I have found, in living on the beach as with living on the lake, that while we can set up tent on the shores of nature, God is in complete control. While residing for three years on West Beach in Gulf Shores, I became in tune with every breeze, display of sunset, and the ease of unwinding into the end of a day. I was aware of each popup storm that blew past, as it tossed umbrellas and spewed sand. We were forced to move inland at least three times because of hurricane threats and tropical storms, towing dogs, cats and kids. For the next 10 years, I lived in the city. I found I lost count of sunsets and even the shape and size of the moon most of the time.
This past month’s ice event shut that city down, showing us that we can prepare, but we can never be ready for everything that nature has in store.
I was in my home on the lake the entire week of “Snowpocalypse 2014.” All became still on Lake Tuscaloosa the day after the snow blew across the South, although I have heard there was a pontoon out that afternoon to take in the white wonderland vistas from the water.
I watched as icicles formed, growing longer each day as the ice refused to melt. Tracks in the snow reminded me that these are not “our woods.” I actually had time to fill the bird feeder that I glance at on the way out the door to meetings and carpool, thinking maybe I should refill it, despite the squirrels.
My dogs, who associate the woods with our camp house and freedom, we try to contain. Their excitement is buzzing as much as that of the kids in the neighborhood. Through their eyes we can re-connect with our inner child, embracing the magic of snow.
On the lake, only a few days before the ice storm, I sat on my deck in shorts, soaking in the warm sunshine and watching a sailboat putter out to the point until it raised its sail, capturing the wind for fuel that would push it across the open water.
Each day, as I putter back to home base, tired and hungry, I am reminded why we live. As an artist, as well as a writer, I look at life as art.
“Colors are beautiful when they are significant,” I read in “The Art Spirit” by Robert Henri, beside a warm fire. He died in 1929, but any artist who has studied the notes from his classes realizes his wisdom is timeless.
Life is beautiful when it is significant. Many of us live life being simply present. Quoting from Henri on a day when I have nothing else to do because I am locked in by Mother Nature, I write as I read, “It takes wit, and interest and energy to be happy. The pursuit of happiness is a great activity. One must be open and alive. It is the greatest feat man has to accomplish and the spirits must flow.”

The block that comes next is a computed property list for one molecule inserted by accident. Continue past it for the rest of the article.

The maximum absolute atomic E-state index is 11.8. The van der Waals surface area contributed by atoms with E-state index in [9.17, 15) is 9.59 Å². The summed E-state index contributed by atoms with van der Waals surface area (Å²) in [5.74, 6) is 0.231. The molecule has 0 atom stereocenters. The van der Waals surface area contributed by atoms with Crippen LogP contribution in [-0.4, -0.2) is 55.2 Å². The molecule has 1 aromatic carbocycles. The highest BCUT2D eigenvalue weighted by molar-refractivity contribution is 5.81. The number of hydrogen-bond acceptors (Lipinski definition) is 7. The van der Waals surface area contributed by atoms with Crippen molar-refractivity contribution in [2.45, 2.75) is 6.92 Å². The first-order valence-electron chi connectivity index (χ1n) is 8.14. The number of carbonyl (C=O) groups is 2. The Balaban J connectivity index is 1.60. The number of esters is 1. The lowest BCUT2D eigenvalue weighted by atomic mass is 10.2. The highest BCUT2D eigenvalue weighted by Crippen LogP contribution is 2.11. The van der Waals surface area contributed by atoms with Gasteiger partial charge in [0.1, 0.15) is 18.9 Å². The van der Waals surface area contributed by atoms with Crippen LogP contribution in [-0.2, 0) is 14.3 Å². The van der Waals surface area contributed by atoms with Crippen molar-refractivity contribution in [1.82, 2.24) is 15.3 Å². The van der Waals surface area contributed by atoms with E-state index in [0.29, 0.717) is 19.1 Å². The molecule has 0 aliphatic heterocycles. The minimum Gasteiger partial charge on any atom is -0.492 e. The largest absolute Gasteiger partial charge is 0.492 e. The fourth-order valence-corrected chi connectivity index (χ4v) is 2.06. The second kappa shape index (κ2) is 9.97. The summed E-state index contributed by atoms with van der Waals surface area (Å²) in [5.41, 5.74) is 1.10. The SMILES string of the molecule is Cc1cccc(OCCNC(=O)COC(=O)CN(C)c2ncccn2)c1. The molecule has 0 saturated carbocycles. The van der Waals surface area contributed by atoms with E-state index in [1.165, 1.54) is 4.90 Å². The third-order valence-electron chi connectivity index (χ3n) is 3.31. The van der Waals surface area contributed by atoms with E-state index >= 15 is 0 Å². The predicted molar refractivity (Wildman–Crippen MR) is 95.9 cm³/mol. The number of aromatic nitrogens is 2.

Life and spirit, I am convinced while surrounded by it, flow most naturally in nature.
I look back on the ten years in the city and while I loved that time, I am happy to be back in the throws of nature. While in Birmingham, we took the time to explore every restaurant, outdoor cafe, music festival, and cultural event that we could fit into our weekends. We would drag the kids along, all in the name of “exposure to the things in life,” to Bible studies, art shows, festivals, garage sales, and plays. We would have date nights to motorcycling spots, RV adventures, beer pubs, wine tastings and fundraisers. We lost sense of what God was doing outside of our self-orchestrated circle of life.
Today, just a few days after the ice has melted and a warm rain plummets on the roof across the rocky yard and into the lake, the waterfalls blast with activity to again remind me of the power of nature. Just beyond the hilltops I catch a glimpse of one ray of sun piercing through a cloud as it illuminates the water for only a second before fading back to shadow.
Tonight, or perhaps tomorrow, or whenever Mother Nature agrees to move onward, I will make a point to step beyond the porch and find what that moon has been up to. Again, I have lost track. Maybe right now I am missing a rainbow as I write. Art is always being created by nature even when we aren’t looking.
Here’s hoping you have a peaceful run-in with nature. Until we meet again, be sure to gather those photos of you and your love of nature, the lake, or your love for anything for that matter. Because in life, the greatest of all is love, and it is February, the month for no excuses!
Photo: Allison Puccetti Adams
Colors of the Lake acrylic, by Allison Adams.